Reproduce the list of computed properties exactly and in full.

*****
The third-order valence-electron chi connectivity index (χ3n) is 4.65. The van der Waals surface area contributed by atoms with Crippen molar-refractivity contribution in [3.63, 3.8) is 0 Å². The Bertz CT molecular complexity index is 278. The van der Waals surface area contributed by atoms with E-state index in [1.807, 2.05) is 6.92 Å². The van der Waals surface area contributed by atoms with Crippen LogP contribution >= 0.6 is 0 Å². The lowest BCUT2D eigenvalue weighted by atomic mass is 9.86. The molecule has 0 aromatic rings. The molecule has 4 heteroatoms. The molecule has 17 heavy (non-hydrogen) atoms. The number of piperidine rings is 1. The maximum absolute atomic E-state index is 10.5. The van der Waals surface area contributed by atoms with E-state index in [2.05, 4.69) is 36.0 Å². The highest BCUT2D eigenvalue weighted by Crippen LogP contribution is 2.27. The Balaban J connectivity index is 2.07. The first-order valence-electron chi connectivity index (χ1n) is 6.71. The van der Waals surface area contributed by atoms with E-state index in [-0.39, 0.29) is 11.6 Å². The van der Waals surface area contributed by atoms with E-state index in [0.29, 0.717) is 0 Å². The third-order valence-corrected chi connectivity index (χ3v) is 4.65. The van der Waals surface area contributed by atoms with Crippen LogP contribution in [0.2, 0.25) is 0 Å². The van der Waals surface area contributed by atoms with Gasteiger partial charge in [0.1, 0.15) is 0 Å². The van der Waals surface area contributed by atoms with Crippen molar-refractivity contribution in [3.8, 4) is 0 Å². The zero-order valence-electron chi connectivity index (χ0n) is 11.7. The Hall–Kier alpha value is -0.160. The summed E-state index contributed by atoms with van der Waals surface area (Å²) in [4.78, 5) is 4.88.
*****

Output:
The third-order valence-electron chi connectivity index (χ3n) is 4.65. The van der Waals surface area contributed by atoms with Crippen molar-refractivity contribution in [3.63, 3.8) is 0 Å². The Bertz CT molecular complexity index is 278. The van der Waals surface area contributed by atoms with E-state index in [1.807, 2.05) is 6.92 Å². The van der Waals surface area contributed by atoms with Crippen LogP contribution >= 0.6 is 0 Å². The lowest BCUT2D eigenvalue weighted by atomic mass is 9.86. The molecule has 0 aromatic rings. The molecule has 4 heteroatoms. The molecule has 17 heavy (non-hydrogen) atoms. The number of piperidine rings is 1. The maximum absolute atomic E-state index is 10.5. The van der Waals surface area contributed by atoms with E-state index in [2.05, 4.69) is 36.0 Å². The highest BCUT2D eigenvalue weighted by Crippen LogP contribution is 2.27. The Balaban J connectivity index is 2.07. The first-order valence-electron chi connectivity index (χ1n) is 6.71. The van der Waals surface area contributed by atoms with E-state index in [-0.39, 0.29) is 11.6 Å². The van der Waals surface area contributed by atoms with E-state index in [0.29, 0.717) is 0 Å². The third-order valence-corrected chi connectivity index (χ3v) is 4.65. The van der Waals surface area contributed by atoms with Crippen LogP contribution in [0.2, 0.25) is 0 Å². The van der Waals surface area contributed by atoms with Gasteiger partial charge in [0.1, 0.15) is 0 Å². The van der Waals surface area contributed by atoms with Crippen molar-refractivity contribution in [3.8, 4) is 0 Å². The zero-order valence-electron chi connectivity index (χ0n) is 11.7. The Hall–Kier alpha value is -0.160. The summed E-state index contributed by atoms with van der Waals surface area (Å²) in [4.78, 5) is 4.88.